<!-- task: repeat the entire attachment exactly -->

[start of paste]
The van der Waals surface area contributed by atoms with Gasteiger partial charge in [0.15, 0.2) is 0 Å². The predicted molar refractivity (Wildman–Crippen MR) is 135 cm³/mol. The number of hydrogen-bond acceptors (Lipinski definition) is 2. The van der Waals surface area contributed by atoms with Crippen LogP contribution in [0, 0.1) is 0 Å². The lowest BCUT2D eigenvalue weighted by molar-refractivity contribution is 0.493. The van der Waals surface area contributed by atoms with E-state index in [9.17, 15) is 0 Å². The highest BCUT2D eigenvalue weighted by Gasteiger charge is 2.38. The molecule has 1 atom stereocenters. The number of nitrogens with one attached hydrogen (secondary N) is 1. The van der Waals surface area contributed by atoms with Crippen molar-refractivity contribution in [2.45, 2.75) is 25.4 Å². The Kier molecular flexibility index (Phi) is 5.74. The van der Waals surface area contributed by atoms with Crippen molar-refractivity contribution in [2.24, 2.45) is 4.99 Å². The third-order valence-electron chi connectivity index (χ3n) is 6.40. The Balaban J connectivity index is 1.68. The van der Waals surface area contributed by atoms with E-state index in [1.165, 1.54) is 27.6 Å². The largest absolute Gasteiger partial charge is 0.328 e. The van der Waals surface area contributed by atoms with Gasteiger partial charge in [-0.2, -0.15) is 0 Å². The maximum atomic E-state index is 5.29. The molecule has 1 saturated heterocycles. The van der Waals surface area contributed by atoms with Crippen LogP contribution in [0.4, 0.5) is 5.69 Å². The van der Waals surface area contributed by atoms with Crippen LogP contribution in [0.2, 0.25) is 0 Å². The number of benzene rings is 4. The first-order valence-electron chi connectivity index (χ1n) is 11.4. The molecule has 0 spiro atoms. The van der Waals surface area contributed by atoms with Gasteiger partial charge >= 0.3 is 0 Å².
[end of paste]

The van der Waals surface area contributed by atoms with Gasteiger partial charge in [0.15, 0.2) is 0 Å². The predicted molar refractivity (Wildman–Crippen MR) is 135 cm³/mol. The number of hydrogen-bond acceptors (Lipinski definition) is 2. The van der Waals surface area contributed by atoms with Crippen LogP contribution in [0, 0.1) is 0 Å². The lowest BCUT2D eigenvalue weighted by molar-refractivity contribution is 0.493. The van der Waals surface area contributed by atoms with E-state index in [9.17, 15) is 0 Å². The highest BCUT2D eigenvalue weighted by Gasteiger charge is 2.38. The molecule has 1 atom stereocenters. The number of nitrogens with one attached hydrogen (secondary N) is 1. The van der Waals surface area contributed by atoms with Crippen molar-refractivity contribution in [2.45, 2.75) is 25.4 Å². The Kier molecular flexibility index (Phi) is 5.74. The van der Waals surface area contributed by atoms with Crippen molar-refractivity contribution in [2.24, 2.45) is 4.99 Å². The third-order valence-electron chi connectivity index (χ3n) is 6.40. The Balaban J connectivity index is 1.68. The van der Waals surface area contributed by atoms with E-state index in [1.165, 1.54) is 27.6 Å². The largest absolute Gasteiger partial charge is 0.328 e. The van der Waals surface area contributed by atoms with Gasteiger partial charge in [-0.2, -0.15) is 0 Å². The maximum atomic E-state index is 5.29. The molecule has 1 saturated heterocycles. The van der Waals surface area contributed by atoms with Crippen LogP contribution in [0.4, 0.5) is 5.69 Å². The van der Waals surface area contributed by atoms with Crippen LogP contribution in [0.2, 0.25) is 0 Å². The number of benzene rings is 4. The first-order valence-electron chi connectivity index (χ1n) is 11.4. The molecule has 0 spiro atoms. The van der Waals surface area contributed by atoms with Gasteiger partial charge >= 0.3 is 0 Å².